Preview: Twelve Of The Best Value UK Music Festivals In 2019

on Friday, April 26, 2019
Words: Saam Das

Can you feel it coming? Festival season is almost well and truly under way so we figured we'd try to pick out some brilliant UK music festivals that we also think are brilliant value for money. On a per capita band basis, Glastonbury Festival and its behemoth of a line-up should probably be on here but with tickets around £250 quid, we've understandably opted more for smaller scale festivals for those with a lower budget.

The other great Reading festival. We've been big fans of Are You Listening? Festival over the last few years, bringing a fantastic day of music to the not-so-mean streets of Reading. Some choice picks from this year's iteration include the musical fusion of Flamingods, rising stars Another Sky, and the cheekily titled Peaness. It's also arguably the most worthy festival on this list, having raised over £60,000 for the local Reading Mencap charity.

It's a jam-packed early May Bank Holiday for festivals, with other good value musical shenanigans taking place at Leicester's Handmade, Salford's Sounds From The Other City, and Live At Leeds. Our pick for the weekend however is Liverpool's Sound City, which takes industry conference and music festival and rolls them into one. Headlined by the likes of Loyle Carner and Mabel, other tips include Clean Cut Kid and Confidence Man - two stylistically differing bands that'll nonetheless have you moving in no time at all. Great city, great music.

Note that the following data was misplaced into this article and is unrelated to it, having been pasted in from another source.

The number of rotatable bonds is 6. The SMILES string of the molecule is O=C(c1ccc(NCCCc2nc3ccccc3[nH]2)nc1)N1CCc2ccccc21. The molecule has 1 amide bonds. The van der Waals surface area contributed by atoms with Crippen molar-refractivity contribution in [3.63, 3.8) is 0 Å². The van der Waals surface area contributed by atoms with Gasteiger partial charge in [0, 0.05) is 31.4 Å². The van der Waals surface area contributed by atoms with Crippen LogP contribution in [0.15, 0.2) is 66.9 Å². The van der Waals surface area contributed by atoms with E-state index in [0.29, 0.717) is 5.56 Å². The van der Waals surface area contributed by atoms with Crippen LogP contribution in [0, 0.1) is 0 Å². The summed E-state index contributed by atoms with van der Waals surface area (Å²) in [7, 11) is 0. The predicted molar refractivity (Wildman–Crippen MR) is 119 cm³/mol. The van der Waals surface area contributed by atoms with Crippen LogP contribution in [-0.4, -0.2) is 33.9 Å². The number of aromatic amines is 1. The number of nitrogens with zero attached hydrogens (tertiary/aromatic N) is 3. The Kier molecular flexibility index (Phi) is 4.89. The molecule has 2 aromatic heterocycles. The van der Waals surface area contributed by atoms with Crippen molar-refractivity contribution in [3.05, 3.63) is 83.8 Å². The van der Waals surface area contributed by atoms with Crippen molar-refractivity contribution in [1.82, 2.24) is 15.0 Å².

The big daddy of UK new music festivals, which has all but perfected the combined conference-festival format. We've been attending since its first iteration in 2006, watching it grow to the point that it's now inarguably our favourite music festival full stop. With a strong focus on upcoming artists rather than heavy hitters - albeit this year featuring actual chart-topper Lewis Capaldi - there is nonetheless definitely something on offer for everyone, with several hundred acts from across the world performing. There's even an accompanying Alternative Escape, with many free or cheap shows available.

Despite sounding more like a mildly threatening instruction to a nation than a successful music festival, Focus Wales has become an increasingly prominent conference-festival. With standard weekend passes from just £40 and with dazzling live performers like kung-fu poppers Boy Azooga and the gleefully bizarre Snapped Ankles, this is certainly one of the UK's best value music festivals.

Wakefield's Long Division Festival is a bit more than your average city-based music shindig, spanning a number of days and featuring comedian Richard Herring as well as family friendly activities. Its main attraction however is a fantastic day of music on 1 June, featuring a brilliantly diverse line up including iconic acts such as Asian Dub Foundation and Peter Hook & The Light, as well as the excellent Art Brut and We Are Scientists. For under 18s, it's just a quid for all that music!